I suppose it would be an interesting experiment to compare the performance over time of two similar watches, one with lever pivots lubricated and one not.
I think you've covered my suggestion pretty well already!

Regards,

Graham
 
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Dave Haynes

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I'm a hobbyist and not a watchmaker. I've been doing this for 30+ years. Taught in the beginning by a guy named Dean Judy. How many watches have I fixed, wrecked, destroyed or succeeded? It has to be hundreds, a lot of hundreds. It took me decades to finally figure out that with lubricants, less is more. I've learned a great deal just reading the replies from this little thread. I've replaced many pallet forks, almost all because of bent, or broken arbor pivots or misplaced stones. I have discovered that bone dry escape wheels really affect amplitude and I've known of the no oil on the pallet pivots for 25+ years. A tiny touch of oil is just how I've been doing it. I have many, most of the tools and supplies, many are Levin and I started out that way. I started doing this when I got tired of paying watchmakers $50 or more to revive old watches and listening to their excuses about why they were taking so long. So I attended many NAWCC meets and talked to plenty of old timer watch men. I asked my questions and got their answers. I have no customers, only friends and family. I just recently bought one of those Chinese timing machines and they are amazing. I finally see what a really poor job I've been doing all of these years. But now I'm 77 years old and my eyes are not fighter pilot grade anymore, but I still really enjoy working on these miniature spring powered machines. One of my worst mistakes was not learning how to properly use my Levin Lathe, but I had a family to feed and things to be done outside watch work like Harley Davidson Sportsters and autos and engineering telephone systems. I appreciate your opinions and thanks for them.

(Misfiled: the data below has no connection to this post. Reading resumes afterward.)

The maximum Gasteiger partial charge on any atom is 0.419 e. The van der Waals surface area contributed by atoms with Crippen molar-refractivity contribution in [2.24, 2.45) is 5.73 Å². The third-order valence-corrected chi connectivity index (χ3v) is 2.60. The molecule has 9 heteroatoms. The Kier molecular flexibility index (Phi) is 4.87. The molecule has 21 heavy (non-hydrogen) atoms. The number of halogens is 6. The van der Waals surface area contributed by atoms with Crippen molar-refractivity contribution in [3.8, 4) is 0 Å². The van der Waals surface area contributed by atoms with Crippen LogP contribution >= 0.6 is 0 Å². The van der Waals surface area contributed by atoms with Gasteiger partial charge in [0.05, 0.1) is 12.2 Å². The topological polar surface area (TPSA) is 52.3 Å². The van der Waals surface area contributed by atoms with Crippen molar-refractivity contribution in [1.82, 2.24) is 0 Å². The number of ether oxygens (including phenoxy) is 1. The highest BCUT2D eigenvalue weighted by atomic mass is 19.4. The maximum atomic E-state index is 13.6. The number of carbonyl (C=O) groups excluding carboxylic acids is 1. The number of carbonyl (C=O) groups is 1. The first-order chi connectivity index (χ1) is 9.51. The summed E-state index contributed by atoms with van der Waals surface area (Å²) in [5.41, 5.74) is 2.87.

D
 
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John Runciman

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The Wyler Co used mostly ETA ebauche and they recommend no oil on the pallet pivots. I'm dumb but not having any lubrication on a hard working part like the pallet fork just seems crazy to me.
it looks like Seiko agrees with you? I snipped out something from one of their tech sheets notice they lubricate the pivots.

Seiko pallet fork pivots oil.JPG
 

John Runciman

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What oil is called for in those spots?
the oil they are using is 9010.

Seiko is quite interesting with the pallet fork lubrication because? In the previous image they apply the same quantity of oil to both the pivots and the end of the pallet stones. But in another watch caliber 7s26 same oil but less oil on the pallet fork pivots.

then Seiko doesn't always uniformly oil the pivots. 7005 as you can see no oil on the pivots. Even more interesting is and I don't remember which caliber it is one of them that had multiple generations of documentation where sometimes they do and sometimes they do not. So simplistically Seiko does not always lubricate the pallet fork pivots but other times they do.